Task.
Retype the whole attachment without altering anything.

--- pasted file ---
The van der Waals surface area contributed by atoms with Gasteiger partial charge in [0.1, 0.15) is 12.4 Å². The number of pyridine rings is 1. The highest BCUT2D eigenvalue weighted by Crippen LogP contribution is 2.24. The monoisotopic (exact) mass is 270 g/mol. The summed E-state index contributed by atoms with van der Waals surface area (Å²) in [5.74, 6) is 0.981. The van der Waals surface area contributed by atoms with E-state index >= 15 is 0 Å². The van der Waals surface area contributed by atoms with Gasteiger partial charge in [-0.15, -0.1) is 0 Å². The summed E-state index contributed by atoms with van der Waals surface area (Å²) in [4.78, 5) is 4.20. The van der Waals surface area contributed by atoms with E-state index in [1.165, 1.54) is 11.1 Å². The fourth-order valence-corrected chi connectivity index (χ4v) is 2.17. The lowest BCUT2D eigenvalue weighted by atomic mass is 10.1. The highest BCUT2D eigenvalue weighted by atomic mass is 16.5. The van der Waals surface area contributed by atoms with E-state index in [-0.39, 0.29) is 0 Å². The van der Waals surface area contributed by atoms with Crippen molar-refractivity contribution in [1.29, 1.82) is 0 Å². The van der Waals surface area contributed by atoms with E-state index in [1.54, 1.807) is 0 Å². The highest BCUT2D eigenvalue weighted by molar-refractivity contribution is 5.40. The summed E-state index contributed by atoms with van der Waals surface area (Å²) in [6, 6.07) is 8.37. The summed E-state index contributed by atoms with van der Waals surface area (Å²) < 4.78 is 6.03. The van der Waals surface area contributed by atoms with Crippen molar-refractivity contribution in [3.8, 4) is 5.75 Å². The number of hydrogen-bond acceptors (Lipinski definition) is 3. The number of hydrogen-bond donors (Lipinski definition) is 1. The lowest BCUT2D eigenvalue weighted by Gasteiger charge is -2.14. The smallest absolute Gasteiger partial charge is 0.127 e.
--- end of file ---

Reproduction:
The van der Waals surface area contributed by atoms with Gasteiger partial charge in [0.1, 0.15) is 12.4 Å². The number of pyridine rings is 1. The highest BCUT2D eigenvalue weighted by Crippen LogP contribution is 2.24. The monoisotopic (exact) mass is 270 g/mol. The summed E-state index contributed by atoms with van der Waals surface area (Å²) in [5.74, 6) is 0.981. The van der Waals surface area contributed by atoms with E-state index >= 15 is 0 Å². The van der Waals surface area contributed by atoms with Gasteiger partial charge in [-0.15, -0.1) is 0 Å². The summed E-state index contributed by atoms with van der Waals surface area (Å²) in [4.78, 5) is 4.20. The van der Waals surface area contributed by atoms with E-state index in [1.165, 1.54) is 11.1 Å². The fourth-order valence-corrected chi connectivity index (χ4v) is 2.17. The lowest BCUT2D eigenvalue weighted by atomic mass is 10.1. The highest BCUT2D eigenvalue weighted by atomic mass is 16.5. The van der Waals surface area contributed by atoms with E-state index in [-0.39, 0.29) is 0 Å². The van der Waals surface area contributed by atoms with Crippen molar-refractivity contribution in [1.29, 1.82) is 0 Å². The van der Waals surface area contributed by atoms with E-state index in [1.54, 1.807) is 0 Å². The highest BCUT2D eigenvalue weighted by molar-refractivity contribution is 5.40. The summed E-state index contributed by atoms with van der Waals surface area (Å²) in [6, 6.07) is 8.37. The summed E-state index contributed by atoms with van der Waals surface area (Å²) < 4.78 is 6.03. The van der Waals surface area contributed by atoms with Crippen molar-refractivity contribution in [3.8, 4) is 5.75 Å². The number of hydrogen-bond acceptors (Lipinski definition) is 3. The number of hydrogen-bond donors (Lipinski definition) is 1. The lowest BCUT2D eigenvalue weighted by Gasteiger charge is -2.14. The smallest absolute Gasteiger partial charge is 0.127 e.